Burlesque performer Trixie Minx is generally the least clothed person at her public events. Not so Saturday afternoon as she rode aboard a pedicab as grand marshal of the New Orleans World Naked Bike Ride.
Her sheer, see-through bikini top and pasties, accented by a neon-green sequined bicycle helmet, qualified as positively puritanical compared to many of those in the procession behind her.
An estimated 300 riders in all shapes and sizes, accompanied by a police escort, set off from Piety and Royal streets at 5 p.m., bound for the French Quarter.
Their dress code? “As bare as you dare.”
For some, that meant body paint and strategically placed bits of fabric. For others, it meant nothing more than a helmet, shoes and a smile.
Now in its 10th year, the New Orleans World Naked Bike Ride is loosely affiliated with dozens of similar events around the world. The stated intent is to protest the world’s dependence on oil and/or to promote bicycle safety.
The New Orleans version looks to the worldwide event for philosophical guidance but operates independently. Organizers are volunteers. The ride is open to anyone willing to abide by guidelines spelled out on a Facebook page.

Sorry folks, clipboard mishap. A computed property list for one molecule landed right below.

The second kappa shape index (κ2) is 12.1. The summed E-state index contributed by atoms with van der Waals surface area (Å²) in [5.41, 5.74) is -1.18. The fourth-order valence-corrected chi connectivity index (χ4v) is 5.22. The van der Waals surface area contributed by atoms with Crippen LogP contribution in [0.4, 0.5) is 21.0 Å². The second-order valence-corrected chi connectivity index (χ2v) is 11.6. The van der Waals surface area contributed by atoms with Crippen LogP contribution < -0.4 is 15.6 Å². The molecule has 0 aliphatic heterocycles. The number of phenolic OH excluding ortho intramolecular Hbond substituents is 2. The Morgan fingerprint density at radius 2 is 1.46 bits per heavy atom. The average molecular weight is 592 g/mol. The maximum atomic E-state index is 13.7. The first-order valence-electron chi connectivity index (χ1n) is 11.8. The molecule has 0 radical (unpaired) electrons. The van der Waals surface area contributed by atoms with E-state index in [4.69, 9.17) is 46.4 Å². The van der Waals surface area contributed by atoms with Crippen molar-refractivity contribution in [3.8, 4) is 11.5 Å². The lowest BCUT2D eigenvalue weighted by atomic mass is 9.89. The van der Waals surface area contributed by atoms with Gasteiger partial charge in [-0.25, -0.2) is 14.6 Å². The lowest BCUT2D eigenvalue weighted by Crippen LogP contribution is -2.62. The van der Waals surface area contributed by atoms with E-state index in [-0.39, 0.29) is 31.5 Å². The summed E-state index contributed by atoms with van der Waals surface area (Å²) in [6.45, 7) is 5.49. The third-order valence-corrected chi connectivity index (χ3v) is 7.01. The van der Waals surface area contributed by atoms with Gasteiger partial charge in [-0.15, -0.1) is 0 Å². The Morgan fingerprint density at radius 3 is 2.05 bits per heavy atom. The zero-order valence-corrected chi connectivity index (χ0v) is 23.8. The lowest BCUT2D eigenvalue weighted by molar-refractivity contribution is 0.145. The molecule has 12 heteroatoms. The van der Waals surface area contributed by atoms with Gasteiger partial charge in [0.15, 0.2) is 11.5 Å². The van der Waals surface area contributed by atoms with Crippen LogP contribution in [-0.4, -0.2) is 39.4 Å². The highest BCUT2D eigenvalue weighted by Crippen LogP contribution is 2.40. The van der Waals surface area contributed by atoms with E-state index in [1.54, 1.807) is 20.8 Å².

“We don’t really have any control over the riders,” Shane Steinkamp, one of the ride’s volunteer organizers, said beforehand. “Everybody is there as individual artists and protesters. We’re like a rolling art form.”
An art form with a mission: to cut down on the number of bicyclists killed by drivers on the streets of New Orleans.
“The exposure of our bare selves is part protest and artistic expression,” Steinkamp said. “It’s a very direct way to communicate that cyclists are vulnerable, flesh-and-blood people, as compared to the machines that kill us.”
When a bicyclist is struck by a vehicle, Steinkamp noted, the driver almost always says, “I didn’t see him.” The Naked Bike Ride, then, is “a fun way for bicycle riders to get attention and be noticed. If you’re riding a bike naked, you’ll get seen.”
Indeed, one rider Saturday sported a sign with a drawing of a bicyclist and the message, “Have patience. Wait until there’s room, then pass slowly.” Another had painted “Don’t Tread on Me” and a tire track on his back.
But others clearly enjoyed just being part of an eye-popping spectacle.
The Big Easy’s risqué reputation aside, the ride’s official Facebook page cautions that “New Orleans is NOT a nude friendly city.”
“You might get away with it on Mardi Gras,” Steinkamp said, “but for the most part, you can’t walk down the street in New Orleans nude.”
Or ride a bicycle. But some discretion is allowed for forms of protest and artistic expression, both of which the Naked Bike Ride claims to be.
“Is it strictly legal? We’ve never taken it to court,” Steinkamp said.
“Nothing in the ride is intended to be indecent. None of us has prurient intent to shock or sexualize onlookers. We’re using our bodies as a free speech element to show we’re vulnerable in traffic.
“We consider that (message) carefully against the public’s right to remain unoffended. But we also have a right as protesters and artists to have that expression.”